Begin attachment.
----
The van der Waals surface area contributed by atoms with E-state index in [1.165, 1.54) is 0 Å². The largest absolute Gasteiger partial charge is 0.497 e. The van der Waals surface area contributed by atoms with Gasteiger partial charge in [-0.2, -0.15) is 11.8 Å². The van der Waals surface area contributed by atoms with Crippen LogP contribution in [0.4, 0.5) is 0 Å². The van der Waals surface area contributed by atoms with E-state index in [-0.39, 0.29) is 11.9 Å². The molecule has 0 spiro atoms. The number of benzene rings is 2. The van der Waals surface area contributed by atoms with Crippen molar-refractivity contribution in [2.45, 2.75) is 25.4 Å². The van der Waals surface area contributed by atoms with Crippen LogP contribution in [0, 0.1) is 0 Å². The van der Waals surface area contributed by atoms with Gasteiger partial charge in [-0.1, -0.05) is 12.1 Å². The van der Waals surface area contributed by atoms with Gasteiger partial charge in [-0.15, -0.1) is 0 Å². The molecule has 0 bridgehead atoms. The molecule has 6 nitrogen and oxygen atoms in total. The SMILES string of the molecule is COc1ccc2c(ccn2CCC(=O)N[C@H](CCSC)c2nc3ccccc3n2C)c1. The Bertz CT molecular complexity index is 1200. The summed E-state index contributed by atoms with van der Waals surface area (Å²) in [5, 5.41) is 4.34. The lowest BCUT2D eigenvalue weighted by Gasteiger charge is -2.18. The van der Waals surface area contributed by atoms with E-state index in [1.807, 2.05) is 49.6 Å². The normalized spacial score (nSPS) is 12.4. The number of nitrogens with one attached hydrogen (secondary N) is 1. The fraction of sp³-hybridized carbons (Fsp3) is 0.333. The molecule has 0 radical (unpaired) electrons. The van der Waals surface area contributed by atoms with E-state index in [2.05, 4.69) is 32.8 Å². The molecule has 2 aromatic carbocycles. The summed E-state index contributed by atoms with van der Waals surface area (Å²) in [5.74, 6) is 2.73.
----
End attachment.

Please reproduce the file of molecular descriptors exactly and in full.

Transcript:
The van der Waals surface area contributed by atoms with E-state index in [1.165, 1.54) is 0 Å². The largest absolute Gasteiger partial charge is 0.497 e. The van der Waals surface area contributed by atoms with Gasteiger partial charge in [-0.2, -0.15) is 11.8 Å². The van der Waals surface area contributed by atoms with Crippen LogP contribution in [0.4, 0.5) is 0 Å². The van der Waals surface area contributed by atoms with E-state index in [-0.39, 0.29) is 11.9 Å². The molecule has 0 spiro atoms. The number of benzene rings is 2. The van der Waals surface area contributed by atoms with Crippen molar-refractivity contribution in [2.45, 2.75) is 25.4 Å². The van der Waals surface area contributed by atoms with Crippen LogP contribution in [0, 0.1) is 0 Å². The van der Waals surface area contributed by atoms with Gasteiger partial charge in [-0.1, -0.05) is 12.1 Å². The van der Waals surface area contributed by atoms with Gasteiger partial charge in [-0.15, -0.1) is 0 Å². The molecule has 0 bridgehead atoms. The molecule has 6 nitrogen and oxygen atoms in total. The SMILES string of the molecule is COc1ccc2c(ccn2CCC(=O)N[C@H](CCSC)c2nc3ccccc3n2C)c1. The Bertz CT molecular complexity index is 1200. The summed E-state index contributed by atoms with van der Waals surface area (Å²) in [5, 5.41) is 4.34. The lowest BCUT2D eigenvalue weighted by Gasteiger charge is -2.18. The van der Waals surface area contributed by atoms with E-state index in [1.807, 2.05) is 49.6 Å². The normalized spacial score (nSPS) is 12.4. The number of nitrogens with one attached hydrogen (secondary N) is 1. The fraction of sp³-hybridized carbons (Fsp3) is 0.333. The molecule has 0 radical (unpaired) electrons. The van der Waals surface area contributed by atoms with E-state index in [2.05, 4.69) is 32.8 Å². The molecule has 2 aromatic carbocycles. The summed E-state index contributed by atoms with van der Waals surface area (Å²) in [5.74, 6) is 2.73.